Metabolic response behind reduced cancer cell growth
Researchers from Uppsala University show in a new study that inhibition of the protein EZH2 can reduce the growth of cancer cells in the blood cancer multiple myeloma. The reduction is caused by changes in the cancer cells' metabolism. These changes can be used as markers to discriminate whether a patient would respond to treatment by EZH2 inhibition. The study has been published in the journal Cell Death & Disease.
Multiple myeloma is a type of blood cancer where immune cells grow in an uncontrolled way in the bone marrow. The disease is very difficult to treat and is still considered incurable, and thus it is urgent to identify new therapeutic targets in the cancer cells.
The research group behind the new study has previously shown that cultivated multiple myeloma cells had reduced growth and were even killed if they were treated with a substance that inhibited the EZH2 protein. Now they found that EZH2 inhibition also reduced cancer growth in a multiple myeloma mouse model.
"We treated mice with a type of cancer that corresponds to human multiple myeloma with a substance that inhibits EZH2 and discovered several signs that the treated mice had slower cancer growth than non-treated mice. This provided further evidence for the potential of EZH2 as a target for clinical intervention," says Helena Jernberg Wiklund, professor at the Department of Immunology, Genetics and Pathology, who has led the study.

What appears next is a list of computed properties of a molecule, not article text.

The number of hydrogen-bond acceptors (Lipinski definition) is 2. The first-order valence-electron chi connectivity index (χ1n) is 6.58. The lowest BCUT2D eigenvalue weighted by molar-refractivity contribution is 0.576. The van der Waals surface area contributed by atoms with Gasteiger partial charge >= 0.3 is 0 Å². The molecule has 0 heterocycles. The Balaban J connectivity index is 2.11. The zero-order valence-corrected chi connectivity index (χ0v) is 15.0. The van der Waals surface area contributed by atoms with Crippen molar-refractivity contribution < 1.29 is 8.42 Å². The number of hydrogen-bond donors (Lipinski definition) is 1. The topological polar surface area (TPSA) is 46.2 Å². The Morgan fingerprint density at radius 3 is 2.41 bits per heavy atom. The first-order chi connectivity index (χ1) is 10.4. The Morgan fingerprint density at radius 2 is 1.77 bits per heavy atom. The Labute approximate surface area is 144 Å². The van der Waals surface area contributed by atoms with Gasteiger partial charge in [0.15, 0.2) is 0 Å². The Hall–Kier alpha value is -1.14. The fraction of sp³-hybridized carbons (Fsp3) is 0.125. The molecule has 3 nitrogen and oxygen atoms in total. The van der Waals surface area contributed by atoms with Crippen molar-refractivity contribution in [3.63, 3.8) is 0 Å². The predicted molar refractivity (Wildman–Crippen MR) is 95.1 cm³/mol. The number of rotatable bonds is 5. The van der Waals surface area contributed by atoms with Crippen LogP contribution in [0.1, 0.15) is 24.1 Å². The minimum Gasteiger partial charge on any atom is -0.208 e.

The results from the mouse model encouraged the researchers to further investigate what it is that makes the cells sensitive to EZH2 inhibition. Human multiple myeloma cells are more heterogeneous than mouse model cells and they found that some types of human cultivated multiple myeloma cells were sensitive whereas others were resistant.
To study this phenomenon further, the researchers employed a global analysis of cellular metabolites in combination with analysis of gene activity. Sensitivity was found to be associated with alterations in specific metabolic pathways in the cells.
"In cells that were sensitive to EZH2 inhibition, the methionine cycling pathways were altered, an effect we did not detect in non-sensitive cells. This alteration was caused by a downregulation of methionine cycling-associated genes," says Jernberg Wiklund.
The alterations in metabolite abundance in the methionine cycling pathways could be used as markers to discriminate whether a patient is responding to EZH2 inhibition, which is of great importance for the potential clinical use of this treatment.
"Our findings provide an increased understanding of the mechanisms behind the sensitivity of multiple myeloma cells to EZH2 inhibition. They also highlight that global analysis of metabolites and gene activity are powerful tools and when used together, they provide a better understanding of what happens in cancer cells when exposed to novel treatments. We believe that our results are relevant to both preclinical and clinical researchers, as a step towards finding new ways to treat patients with multiple myeloma," says Jernberg Wiklund.